"The name's Wilton Cooper. You?"
"Make it B.R. For Bobby Roy."
"B.R. Bobby Roy. All right, here it is. I already know you're brave, but, no disrespect intended, that don't make you smart in the bargain. Now, whatever you did in there—"
"I killed a man."
There it was. Like it didn't mean a damn thing.
"Okay. You work here, right?"
"That's gonna make you suspect number one. And I bet you pumped out a shell in that booth, didn't you?"
"I know you did. 'Cause it kind of put a period on the end of the sentence, if you know what I mean. So they're gonna be looking to talk to you, and soon after, they're gonna have an empty shotgun shell with your prints on it. . . ." Cooper let it sink in. "By the way, you got wheels?"
"No ride. How were you fixin' to get away?"
"Walk out, I guess. Through them woods."
"And if you made it through those swampy woods—that is, if the copperheads didn't get you first—what were you going to do then? Hitch a ride out on the two-lane? Wait for the county sheriff to pass on by?"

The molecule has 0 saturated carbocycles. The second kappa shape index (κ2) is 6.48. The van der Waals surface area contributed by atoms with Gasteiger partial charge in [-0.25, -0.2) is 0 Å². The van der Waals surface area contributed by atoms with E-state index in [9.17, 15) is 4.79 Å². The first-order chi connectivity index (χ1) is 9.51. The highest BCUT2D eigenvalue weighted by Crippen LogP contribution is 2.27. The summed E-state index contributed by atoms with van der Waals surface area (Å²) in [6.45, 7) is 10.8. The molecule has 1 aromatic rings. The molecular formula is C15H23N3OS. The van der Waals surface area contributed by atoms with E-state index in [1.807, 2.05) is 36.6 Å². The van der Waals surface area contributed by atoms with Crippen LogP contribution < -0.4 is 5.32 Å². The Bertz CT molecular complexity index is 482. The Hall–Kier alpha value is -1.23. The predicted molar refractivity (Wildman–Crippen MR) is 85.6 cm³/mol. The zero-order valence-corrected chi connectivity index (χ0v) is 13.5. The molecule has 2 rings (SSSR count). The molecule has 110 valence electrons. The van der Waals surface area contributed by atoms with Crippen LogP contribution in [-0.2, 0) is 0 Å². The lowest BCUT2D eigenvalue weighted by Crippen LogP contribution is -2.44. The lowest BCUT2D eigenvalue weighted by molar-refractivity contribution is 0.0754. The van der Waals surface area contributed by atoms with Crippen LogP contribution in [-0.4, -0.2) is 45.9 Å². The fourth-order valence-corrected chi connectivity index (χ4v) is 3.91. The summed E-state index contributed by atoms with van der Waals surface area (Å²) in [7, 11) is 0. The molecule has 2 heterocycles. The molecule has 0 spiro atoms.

Clagget's shoulders slumped. "I hear you. But what do you want?"
Cooper said, "Tell you what. You ride out with me; we'll talk about it then."
"I don't know. I need to think."
"While you're thinking on it, think of this: This picture's got one more reel to it, right?"
"Yeah. The Hammer's gotta go and get the crooked cop, the one who fucked him up when he was a kid. Then he goes back to Harlem, gets it himself from the kids in his own neighborhood—"
"I know the picture, man. You don't have to tell me, 'cause I know. The thing is, when this reel is over—oh, I'd say about two minutes from now—your manager or whoever is gonna be runnin' back here to find out why the screen's turned all white."
"I do believe you got a point." Clagget rubbed his face. "Okay. Maybe we better go."
"Good. Mind, you don't want to be walking around where everyone can see you like that."